Kate said...

My son and his friends opened a pizza box as I walked into the kitchen Saturday night. For a brief second, I WANTED that pizza. Then I imagined myself in a couple hours ill and vomiting, followed by days of even worse digestive symptoms. No Thanks! It no longer seemed delicious. I think my allergies to gluten and dairy along with my inability to digest animal fats has been a huge blessing. I can make my own great pizza from polenta or potatoes, great sauce and tons of pizza veggies; I eat to my heart's content. Micro-seconds of jealousy don't compare to days of terrible symptoms or years of living like my grandma.

Yes, it's hard around others but they are all going to have heart disease, cancer, and diabetes, when I'm still enjoying life.

kneecap said...

Hi, thanks for your comments. I realize this was a pretty negative post. Not characteristic for me but maybe I'm in a dark period. :) Carrie, I agree with you that 90% compliance is a more sensible approach. I'm not sure why I am resistant to that now. I think after all these years, my body really prefers 100%, but my mind is not sure what it wants.

kneecap said...

Kate, congratulations on resisting the pizza!

Helyn said...

Oh boy can I relate to this post. I don't really miss the foods I used to eat so much as the restaurants... I had some favorite food joints I frequented. Now I can't even eat "healthy" food out anymore. I still try. Last night we went to a japanese place. I had the stir-fry, no salt please, with extra mushrooms and passed on the rice. That was it! Nothing extreme. Well, I tossed and turned all night and was up with extreme thirst (I did say no salt but the sauce was made with soy sauce which is very salty). And of course there was oil. All for a little meal out for a change. I swear someday I will open a Nutritarian cafe! Thanks for listening. xo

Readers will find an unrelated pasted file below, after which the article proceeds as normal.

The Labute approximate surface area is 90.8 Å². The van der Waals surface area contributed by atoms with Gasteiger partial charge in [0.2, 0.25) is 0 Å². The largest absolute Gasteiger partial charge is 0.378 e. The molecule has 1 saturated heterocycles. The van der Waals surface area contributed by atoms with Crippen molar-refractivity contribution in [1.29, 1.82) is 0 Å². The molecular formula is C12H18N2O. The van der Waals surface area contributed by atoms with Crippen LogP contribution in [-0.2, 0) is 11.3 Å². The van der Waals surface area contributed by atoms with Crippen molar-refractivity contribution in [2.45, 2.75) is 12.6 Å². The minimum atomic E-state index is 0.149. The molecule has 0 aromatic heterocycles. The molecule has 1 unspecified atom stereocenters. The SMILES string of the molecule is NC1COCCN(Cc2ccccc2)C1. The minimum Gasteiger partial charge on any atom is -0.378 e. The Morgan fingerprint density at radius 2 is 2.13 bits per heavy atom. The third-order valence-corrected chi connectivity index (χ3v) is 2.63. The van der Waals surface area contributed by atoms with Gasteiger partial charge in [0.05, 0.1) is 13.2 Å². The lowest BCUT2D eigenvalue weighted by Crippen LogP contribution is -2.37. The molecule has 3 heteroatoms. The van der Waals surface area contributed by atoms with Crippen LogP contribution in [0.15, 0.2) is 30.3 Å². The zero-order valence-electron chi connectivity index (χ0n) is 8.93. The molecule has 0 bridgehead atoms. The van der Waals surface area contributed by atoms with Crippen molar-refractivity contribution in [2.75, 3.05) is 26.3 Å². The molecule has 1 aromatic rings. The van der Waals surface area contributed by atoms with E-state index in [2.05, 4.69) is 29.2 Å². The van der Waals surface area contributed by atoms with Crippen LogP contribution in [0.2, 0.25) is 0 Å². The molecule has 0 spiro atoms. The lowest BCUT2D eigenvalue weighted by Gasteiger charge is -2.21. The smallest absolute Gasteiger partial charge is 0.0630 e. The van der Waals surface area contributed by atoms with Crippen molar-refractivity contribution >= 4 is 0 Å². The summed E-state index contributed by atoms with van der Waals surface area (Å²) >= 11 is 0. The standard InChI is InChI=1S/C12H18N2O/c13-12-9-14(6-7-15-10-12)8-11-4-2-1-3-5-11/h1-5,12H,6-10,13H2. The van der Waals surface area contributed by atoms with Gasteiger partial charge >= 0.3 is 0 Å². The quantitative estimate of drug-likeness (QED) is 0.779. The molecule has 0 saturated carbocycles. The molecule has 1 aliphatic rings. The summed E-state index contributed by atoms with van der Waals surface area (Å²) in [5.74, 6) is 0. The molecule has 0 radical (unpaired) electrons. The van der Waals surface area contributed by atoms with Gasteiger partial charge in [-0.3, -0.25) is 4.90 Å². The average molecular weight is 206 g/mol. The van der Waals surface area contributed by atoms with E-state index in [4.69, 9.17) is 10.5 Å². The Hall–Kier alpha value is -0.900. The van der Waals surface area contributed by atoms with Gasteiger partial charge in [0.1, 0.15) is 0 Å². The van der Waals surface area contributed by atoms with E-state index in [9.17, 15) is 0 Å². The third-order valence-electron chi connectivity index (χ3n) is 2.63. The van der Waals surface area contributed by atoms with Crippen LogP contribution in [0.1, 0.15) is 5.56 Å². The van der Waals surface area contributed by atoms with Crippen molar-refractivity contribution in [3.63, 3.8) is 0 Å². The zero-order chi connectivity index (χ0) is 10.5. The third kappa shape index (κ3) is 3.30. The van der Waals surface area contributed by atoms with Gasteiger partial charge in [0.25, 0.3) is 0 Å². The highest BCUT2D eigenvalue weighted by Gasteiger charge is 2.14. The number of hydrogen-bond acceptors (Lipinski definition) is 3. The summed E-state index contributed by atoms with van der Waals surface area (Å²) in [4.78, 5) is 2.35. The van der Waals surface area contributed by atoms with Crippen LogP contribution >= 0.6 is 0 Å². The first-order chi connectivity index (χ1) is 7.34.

helynshealthykitchen.blogspot.com

Anonymous said...

I empathize. Not only have I gone Nutritarian, but I also don't drink. And can't -- because I'm in AA. When I first got sober nearly a decade ago, it seemed impossible to have any kind of social life that didn't involve drinking. But I gradually retooled my thinking about what there was to do in life. So I don't hang out in bars anymore and instead went back to singing at open mics.

I started to feel less deprived and more empowered by making it my conscious choice not to drink at any given moment. I apply the same thinking to my diet now. While I do not have to be quite as black and white about not eating certain things as I do about any alcohol consumption (which always means asking how sauces are prepared in restaurants,etc), there will be times I miss eating bread, cheese and sushi. Does that mean I will never have any of those things? No. It just means I choose not to have them today. When you start giving yourself back the power of choice instead of telling yourself you can never have another...(fill in the blanks), you likely will experience less of these negative feelings.

kneecap said...

that sounds very reasonable. thanks for the great insights.